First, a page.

Churches struggle as parishioners do in recession

SACRAMENTO, Calif. — Sanctuary from the economic downturn is tough to find, even in houses of worship.

The financial uncertainty has hit religious organizations hard as members struggling with tight budgets have pared back their donations. Churches, struggling to fill the collection plate, now are, themselves, cutting back.

Some congregations have put plans for new buildings on hold. Some have made special appeals to members to dig deeper in their pockets. Others are asking staff to pay for items needed for their ministries.

At Abundant Life Fellowship in Roseville, Calif., Pastor Doug Bird was hoping for a little divine intervention as he reviewed his church’s books at the end of the year.

His church typically receives extra contributions from members — called year-end gifts — totaling about $50,000.

This year, that didn’t happen.

“Many of our biggest givers work in construction, real estate or the mortgage business,” said Bird. “They wanted to give, but couldn’t.”

Donations have fallen 24 percent in the past year, a drop affecting the bottom line at the church and the well-known ministries the congregation runs, The Lord’s Gym.

Four staffers have been laid off. The church has eliminated dental coverage and matching retirement contributions for its 45 employees. Each of its seven pastors has taken a pay cut.

“We’ve been hit really hard, but we’ll weather the storm,” said Bird, who founded the church 22 years ago. “We’re going to be watching to see what happens very closely in the next few months.”

First Covenant Church of Sacramento, Calif., delayed plans to build a 2,200-seat worship center. Donations have dropped 10 percent from last year.

“We were planning to build this year,” said Monty Wood, executive director of church administration. “But now with the economy, we realized that this is not a good time to start building. People are not in a position to give more.”

Wood said the church has cut back on discretionary spending. “And some of our ministry staff have been super and offering to help out and pay for gas or other items.”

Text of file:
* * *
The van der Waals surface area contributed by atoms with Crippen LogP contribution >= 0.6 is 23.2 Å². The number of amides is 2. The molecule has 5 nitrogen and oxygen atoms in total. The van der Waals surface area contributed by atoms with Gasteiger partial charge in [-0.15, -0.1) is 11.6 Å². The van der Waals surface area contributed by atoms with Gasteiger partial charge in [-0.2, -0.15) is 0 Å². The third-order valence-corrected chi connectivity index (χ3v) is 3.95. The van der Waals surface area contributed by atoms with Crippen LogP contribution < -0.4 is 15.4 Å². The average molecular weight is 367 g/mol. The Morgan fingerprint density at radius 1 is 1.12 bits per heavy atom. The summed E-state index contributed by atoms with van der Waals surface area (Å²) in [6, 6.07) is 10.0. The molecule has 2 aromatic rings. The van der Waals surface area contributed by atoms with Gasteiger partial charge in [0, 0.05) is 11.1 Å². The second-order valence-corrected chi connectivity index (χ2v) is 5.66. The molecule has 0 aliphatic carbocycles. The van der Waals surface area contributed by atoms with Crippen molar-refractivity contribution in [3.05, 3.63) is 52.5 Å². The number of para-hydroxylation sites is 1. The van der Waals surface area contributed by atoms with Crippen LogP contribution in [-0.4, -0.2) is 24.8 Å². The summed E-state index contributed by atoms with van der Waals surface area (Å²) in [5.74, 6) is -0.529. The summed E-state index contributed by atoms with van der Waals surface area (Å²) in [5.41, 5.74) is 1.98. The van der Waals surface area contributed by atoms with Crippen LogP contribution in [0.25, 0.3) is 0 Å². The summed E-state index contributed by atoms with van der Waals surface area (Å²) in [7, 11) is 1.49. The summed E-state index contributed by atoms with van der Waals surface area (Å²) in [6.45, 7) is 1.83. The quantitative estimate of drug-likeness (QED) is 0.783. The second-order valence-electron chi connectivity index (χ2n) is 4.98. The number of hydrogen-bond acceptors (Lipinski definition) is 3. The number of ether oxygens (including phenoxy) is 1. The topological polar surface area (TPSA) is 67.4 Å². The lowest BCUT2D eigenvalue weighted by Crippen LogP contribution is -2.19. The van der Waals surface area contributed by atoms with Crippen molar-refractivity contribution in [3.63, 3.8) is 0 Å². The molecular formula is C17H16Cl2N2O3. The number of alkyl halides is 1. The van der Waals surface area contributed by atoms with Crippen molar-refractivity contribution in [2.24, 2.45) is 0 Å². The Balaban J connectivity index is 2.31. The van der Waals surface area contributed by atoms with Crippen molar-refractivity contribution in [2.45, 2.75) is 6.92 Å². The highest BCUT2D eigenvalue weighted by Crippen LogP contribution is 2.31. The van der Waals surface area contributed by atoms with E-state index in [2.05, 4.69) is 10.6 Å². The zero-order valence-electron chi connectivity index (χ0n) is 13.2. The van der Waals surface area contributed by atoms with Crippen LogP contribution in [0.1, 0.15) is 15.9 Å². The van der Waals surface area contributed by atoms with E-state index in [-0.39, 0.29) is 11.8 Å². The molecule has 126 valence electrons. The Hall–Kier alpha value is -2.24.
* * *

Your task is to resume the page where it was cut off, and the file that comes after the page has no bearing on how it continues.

The hard times have hit the congregations when their members need them most. Faith leaders said calls for help from their food closets or “compassion funds” — money to assist members with such things as utility bills — is at an all-time high.

“The need is so big right now,” said Jim Holst, pastor of outreach ministries for Bayside Church in Granite Bay, Calif. Donations there have been steady, but demand for services has increased significantly. “We’re getting more calls for help than we ever had.”

Sylvan Oaks Church in Citrus Heights, Calif., was on the brink of foreclosure when church leaders decided to call Bayside, the largest congregation in the region.

“We were struggling. We were probably going to lose our property,” said Sam Morrow, a longtime member Sylvan Oaks Church in Citrus Heights. The 35-year-old church was about to go on the auction block before Bayside took over the church in October. It is now called Bayside of Citrus Heights.

“Now that it’s done, I think it has worked out well,” said Morrow. “At least the church stayed in the community and it is growing.”

The Rev. Dino Pappademos of Saint Katherine Greek Orthodox Church in the Laguna area of Elk Grove, Calif., said donations have remained steady. Church leaders, however, have deferred a campaign to pay off the church’s $600,000 mortgage.

“We want to hold off until everything washes out,” said Pappademos. “We’re in an area where you see a lot of foreclosed homes with brown lawns, and that does have an effect. So like everyone else, we’re clamping down on expenses.”

Many churches are taking a similar wait-and-see approach.

“We have experienced an increase in compassionate requests, but overall we’re in a good financial position,” said Michael Klockenbrink, business administrator for Lakeside Church in Folsom, Calif. “We’re definitely watching our dollars.”

And not all churches have seen a drop. “We haven’t, I don’t know why other than it’s the grace of God,” said Pastor Earl Heverly of Cornerstone Community Church in Sacramento. He said the church is trying to be proactive and is ministering to members who have lost jobs.

Pastors point to the positive aspects of the economic downturn such as the increase in attendance in the past few months and support from the community.

“So many people have stepped up, it’s been amazing,” said Bird, of Abundant Life. “At the end of the year, we did a record food and toy giveaway. It’s mind-boggling.”

Although the church is facing uncertain times, Bird said he still plans to go ahead with remodeling the Lord’s Gym in south Sacramento, one of two gyms the church runs.

I’m not backing out,” said Bird. “We’re keeping an eye on the budget, but we still have to do our ministry. God will provide.”